On Tuesday, former Maricopa County sheriff Joe Arpaio announced he was running for Senate in Arizona. Arpaio was pardoned by President Trump in August after the hard-line anti-immigration former sheriff was convicted of criminal contempt for refusing to abide by a court order to stop racially profiling Latinos in the county during so-called immigration check points. On Wednesday, Arpaio during an interview with CNN on just his second day on the campaign trail dipped into his other bag of fringe-right tricks and—on day two—played the birther card, claiming the no-longer President Obama’s birth certificate is fake.
“We have the evidence. Nobody will talk about it. Nobody will look at it,” the Republican Senate candidate said of Obama’s birth certificate. “And anytime you want to come down, or anybody, we’ll be glad to show you the evidence. And by the way you’re going to hear more about this fake, phony birth certificate.” “So you believe that President Obama’s birth certificate is a phony? CNN host Chris Cuomo asked. “No doubt about it,” Arpaio answered. “I’m not going to go into all the details. It’s a phony document.”
That wasn’t Arpaio’s only media appearance where he made the false claim about Obama’s birth certificate. “I’m going to tell you again that that document is a forgery document,” Arpaio told WABC’s Rita Cosby. “And nobody will touch it.” But Arpaio wasn’t done. “I wanted to get it to Congress so they can pass some type of law—regulation—that when somebody runs for president you ought to check their background, so this won’t happen again,” he added during the radio interview. “But I can’t get anybody—anybody—to even look at it.” So now he’s running.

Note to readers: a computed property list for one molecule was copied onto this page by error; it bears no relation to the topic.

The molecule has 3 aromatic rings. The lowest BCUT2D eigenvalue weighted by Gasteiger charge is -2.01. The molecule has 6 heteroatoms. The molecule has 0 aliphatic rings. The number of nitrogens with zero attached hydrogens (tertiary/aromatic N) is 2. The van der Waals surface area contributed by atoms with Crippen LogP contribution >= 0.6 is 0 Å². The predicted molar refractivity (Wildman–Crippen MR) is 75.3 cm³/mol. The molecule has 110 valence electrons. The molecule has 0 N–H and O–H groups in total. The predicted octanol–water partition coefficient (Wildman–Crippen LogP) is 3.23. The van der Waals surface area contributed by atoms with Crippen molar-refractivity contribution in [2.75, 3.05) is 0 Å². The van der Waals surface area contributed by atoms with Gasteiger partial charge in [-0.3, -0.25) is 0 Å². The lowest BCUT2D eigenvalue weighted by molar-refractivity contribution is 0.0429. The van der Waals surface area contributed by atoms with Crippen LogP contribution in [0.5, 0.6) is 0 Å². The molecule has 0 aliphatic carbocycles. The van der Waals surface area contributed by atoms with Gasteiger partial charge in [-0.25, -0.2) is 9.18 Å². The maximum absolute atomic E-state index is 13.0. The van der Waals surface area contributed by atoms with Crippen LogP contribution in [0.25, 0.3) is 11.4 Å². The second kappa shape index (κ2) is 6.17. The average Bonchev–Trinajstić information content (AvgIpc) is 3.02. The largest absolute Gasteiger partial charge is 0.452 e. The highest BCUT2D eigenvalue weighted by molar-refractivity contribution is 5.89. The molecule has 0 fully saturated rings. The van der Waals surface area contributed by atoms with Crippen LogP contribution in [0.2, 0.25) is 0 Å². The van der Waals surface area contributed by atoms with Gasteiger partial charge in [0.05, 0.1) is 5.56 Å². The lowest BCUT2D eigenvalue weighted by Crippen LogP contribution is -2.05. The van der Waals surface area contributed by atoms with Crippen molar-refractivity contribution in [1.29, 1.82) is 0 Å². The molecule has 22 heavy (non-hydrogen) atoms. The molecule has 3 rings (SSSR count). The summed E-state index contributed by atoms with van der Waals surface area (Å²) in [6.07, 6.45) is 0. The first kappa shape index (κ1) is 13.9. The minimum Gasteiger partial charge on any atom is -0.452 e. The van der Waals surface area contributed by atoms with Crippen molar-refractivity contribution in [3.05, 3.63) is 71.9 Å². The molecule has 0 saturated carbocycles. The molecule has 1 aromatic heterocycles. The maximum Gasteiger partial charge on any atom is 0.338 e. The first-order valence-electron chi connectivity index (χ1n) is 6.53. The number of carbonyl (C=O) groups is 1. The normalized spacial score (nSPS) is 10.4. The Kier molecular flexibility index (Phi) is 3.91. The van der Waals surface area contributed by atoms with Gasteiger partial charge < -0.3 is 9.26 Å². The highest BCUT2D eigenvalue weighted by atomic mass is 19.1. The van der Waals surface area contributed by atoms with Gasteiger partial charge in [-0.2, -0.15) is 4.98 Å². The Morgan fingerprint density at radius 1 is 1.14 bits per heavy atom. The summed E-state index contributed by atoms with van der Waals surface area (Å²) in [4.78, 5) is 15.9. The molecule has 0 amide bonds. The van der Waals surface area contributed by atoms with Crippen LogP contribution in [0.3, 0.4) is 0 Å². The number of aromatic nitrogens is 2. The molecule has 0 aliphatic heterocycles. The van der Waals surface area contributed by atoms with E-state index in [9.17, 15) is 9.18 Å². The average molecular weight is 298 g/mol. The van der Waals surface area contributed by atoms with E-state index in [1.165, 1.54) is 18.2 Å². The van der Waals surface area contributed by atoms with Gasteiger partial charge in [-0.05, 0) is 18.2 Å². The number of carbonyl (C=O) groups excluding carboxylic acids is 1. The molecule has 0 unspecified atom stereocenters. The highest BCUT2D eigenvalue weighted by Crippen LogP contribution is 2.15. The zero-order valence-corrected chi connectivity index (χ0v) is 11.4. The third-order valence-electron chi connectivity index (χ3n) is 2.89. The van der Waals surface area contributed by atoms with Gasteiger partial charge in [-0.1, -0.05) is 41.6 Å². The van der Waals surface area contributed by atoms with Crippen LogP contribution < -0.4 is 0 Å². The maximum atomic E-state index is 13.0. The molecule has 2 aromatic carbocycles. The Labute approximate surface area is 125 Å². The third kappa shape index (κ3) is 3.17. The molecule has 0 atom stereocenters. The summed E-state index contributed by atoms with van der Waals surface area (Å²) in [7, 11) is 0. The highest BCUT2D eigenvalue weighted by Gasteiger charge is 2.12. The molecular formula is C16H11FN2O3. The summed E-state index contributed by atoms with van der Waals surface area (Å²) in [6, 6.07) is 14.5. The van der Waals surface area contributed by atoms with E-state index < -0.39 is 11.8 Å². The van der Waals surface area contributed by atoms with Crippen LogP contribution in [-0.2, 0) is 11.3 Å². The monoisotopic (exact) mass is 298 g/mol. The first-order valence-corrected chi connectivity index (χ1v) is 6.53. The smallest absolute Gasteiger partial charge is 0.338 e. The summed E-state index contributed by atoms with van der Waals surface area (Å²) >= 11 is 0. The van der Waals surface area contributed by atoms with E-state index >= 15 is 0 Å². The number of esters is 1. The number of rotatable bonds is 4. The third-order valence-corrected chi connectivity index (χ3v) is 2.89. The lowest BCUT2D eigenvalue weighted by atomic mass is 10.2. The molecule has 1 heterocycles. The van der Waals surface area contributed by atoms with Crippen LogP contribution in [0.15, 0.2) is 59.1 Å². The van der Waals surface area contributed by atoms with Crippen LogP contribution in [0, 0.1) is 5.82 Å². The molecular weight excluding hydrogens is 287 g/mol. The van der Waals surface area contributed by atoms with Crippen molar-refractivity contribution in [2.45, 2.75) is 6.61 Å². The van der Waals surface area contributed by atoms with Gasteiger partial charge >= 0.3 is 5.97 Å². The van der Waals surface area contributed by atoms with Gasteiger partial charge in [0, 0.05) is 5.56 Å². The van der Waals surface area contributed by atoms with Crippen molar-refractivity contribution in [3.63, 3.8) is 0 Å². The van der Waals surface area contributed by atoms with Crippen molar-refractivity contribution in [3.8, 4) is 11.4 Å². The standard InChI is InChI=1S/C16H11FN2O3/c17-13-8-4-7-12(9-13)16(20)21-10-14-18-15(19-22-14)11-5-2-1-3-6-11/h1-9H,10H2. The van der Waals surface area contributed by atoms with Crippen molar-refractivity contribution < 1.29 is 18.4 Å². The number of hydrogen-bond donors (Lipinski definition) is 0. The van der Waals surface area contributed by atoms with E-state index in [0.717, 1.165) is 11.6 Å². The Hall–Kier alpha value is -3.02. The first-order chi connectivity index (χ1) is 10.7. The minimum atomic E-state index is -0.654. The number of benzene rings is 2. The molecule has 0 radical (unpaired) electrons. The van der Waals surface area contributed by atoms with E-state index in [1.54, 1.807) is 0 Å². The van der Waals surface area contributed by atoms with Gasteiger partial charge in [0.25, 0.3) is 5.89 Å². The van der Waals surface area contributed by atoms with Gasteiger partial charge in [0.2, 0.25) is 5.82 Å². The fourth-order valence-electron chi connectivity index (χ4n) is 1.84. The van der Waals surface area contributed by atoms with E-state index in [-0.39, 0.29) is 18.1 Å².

In the Arizona race to replace Sen. Jeff Flake, Arpaio is filling the Roy Moore role in the primary battle, costarring fellow populist candidate Kelli Ward, as he takes on GOP establishment-backed Rep. Martha McSally. A poll conducted on the day of his announcement shows Arpaio running neck-and-neck with McSally.
Don’t worry, the election’s only 10 months away.
Correction, Jan. 11, 2018: This post originally misidentified Arpaio as a former mayor. He is a former sheriff.
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